If you have spent any time in the downtown Wilmington area, you have noticed wood plaques affixed to homes and buildings all around. The white, hand painted lettering reveals the building’s original owners and people of significance associated with it over time. Those plaques are part of a longstanding program of Historic Wilmington Foundation (HWF), a nonprofit organization which works to protect and preserve historic sites in New Hanover, Pender, and Brunswick counties. This organization has long featured a plaque program where homeowners and business owners in historic buildings can apply and pay for a plaque detailing the brief history of that building. The plaque program in Wilmington is one of the largest and most comprehensive in the United States and helps fund the important preservation work done by HWF.
The plaque program committee--a group of volunteer historians, librarians, archivists, and lifelong Wilmingtonians--has recently expanded the program to include new plaque colors that will designate older buildings and homes. This year, the Bellamy Mansion Museum’s slave quarters and mansion will receive new golden yellow plaques, which designate them as at least 150 years old. The unveiling ceremony for the Museum’s new plaques will be on October 29th at 5 pm.
The Historic Wilmington Foundation was created in 1966 by a small group of local citizens who valued local built history and became determined to save it. The plaque program is just one of the ways that this organization helps to preserve local history. Currently, the HWF has given out over 670 plaques to commemorate the history of cottages, mansions, alleyways, beach bungalows, storefronts, and more throughout three Lower Cape Fear Region counties.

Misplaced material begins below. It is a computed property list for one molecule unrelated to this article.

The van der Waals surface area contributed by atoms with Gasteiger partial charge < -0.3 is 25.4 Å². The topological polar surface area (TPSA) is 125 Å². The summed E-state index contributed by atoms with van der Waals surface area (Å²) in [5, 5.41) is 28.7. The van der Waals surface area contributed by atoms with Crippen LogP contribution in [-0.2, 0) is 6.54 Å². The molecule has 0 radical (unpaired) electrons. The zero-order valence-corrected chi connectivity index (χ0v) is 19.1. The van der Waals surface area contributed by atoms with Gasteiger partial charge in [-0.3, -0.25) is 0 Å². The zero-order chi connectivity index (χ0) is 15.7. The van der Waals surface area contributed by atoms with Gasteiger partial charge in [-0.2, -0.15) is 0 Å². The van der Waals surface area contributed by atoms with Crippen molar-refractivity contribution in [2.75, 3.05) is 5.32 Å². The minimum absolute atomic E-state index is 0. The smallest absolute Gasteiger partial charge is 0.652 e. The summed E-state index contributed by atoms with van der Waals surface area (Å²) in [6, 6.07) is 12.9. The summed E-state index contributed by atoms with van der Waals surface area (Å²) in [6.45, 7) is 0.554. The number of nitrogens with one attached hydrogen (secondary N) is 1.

For decades, HWF has offered two different colored plaques to adorn historic buildings. A maroon plaque indicates that a building or structure is 75-99 years old, and a black plaque indicates that a structure is 100+ years old. The program also includes green plaques for historic alleyways and beige plaques for historic buildings at the local beaches. In the fall of 2019, the HWF added two more color designations: a golden yellow plaque to indicate a structure is 150-199 years old, and a blue plaque to indicate that a structure is 200+ years old. The Burgwin-Wright House & Gardens will unveil a blue plaque soon as it celebrates its 250th anniversary in 2020.
Plaques and the Bellamy Mansion Museum
The Bellamy mansion applied for its first plaque--a 100-year plaque--just a few months after officially opening as the Bellamy Mansion Museum in 1994. A draft of the original plaque, as well as the application submitted to the HWF’s plaque program committee can be found on the New Hanover County Public Library website in the Port City Architecture section. The Bellamy slave quarters received its first plaque in 2004. Both of these structures were originally adorned with black plaques, which indicated the buildings as over 100 years old. Since the Bellamy Mansion was built between 1859-1861, and its slave quarters built in 1859, the plaques have now been updated to a golden yellow color, which indicates them to be between 150-199 years old.
When asked about the significance of Historic Wilmington Foundation’s plaque program, Bellamy Mansion Museum’s Executive Director, Gareth Evans said, “It’s great value is the presentation of researched history, in context, right on the front of historic buildings. You can’t get much more direct in teaching history to the public than giving them the story right by the front door.”
Other Bellamy Plaques Around Wilmington
There are many other Bellamy related buildings around Wilmington that also have plaques such as the Grant-Thompson house right next door to the Bellamy Mansion Museum at 513 Market Street. Built in 1847 by James Thompson for local merchant James Grant. Robert R. Bellamy purchased, remodeled and enlarged the house in a Queen Anne style in 1890, and it remained in the family for fifty-six years. Today it houses the law firm of Kohut & Adams. At 121 S. 2nd Street stands the Ballard-Potter-Bellamy House built for Jethro Ballard in 1844 and acquired by Mary Bellamy, wife of William J.H. Bellamy, in 1884. This house remained in the Bellamy family for 80 years and remains a private residence.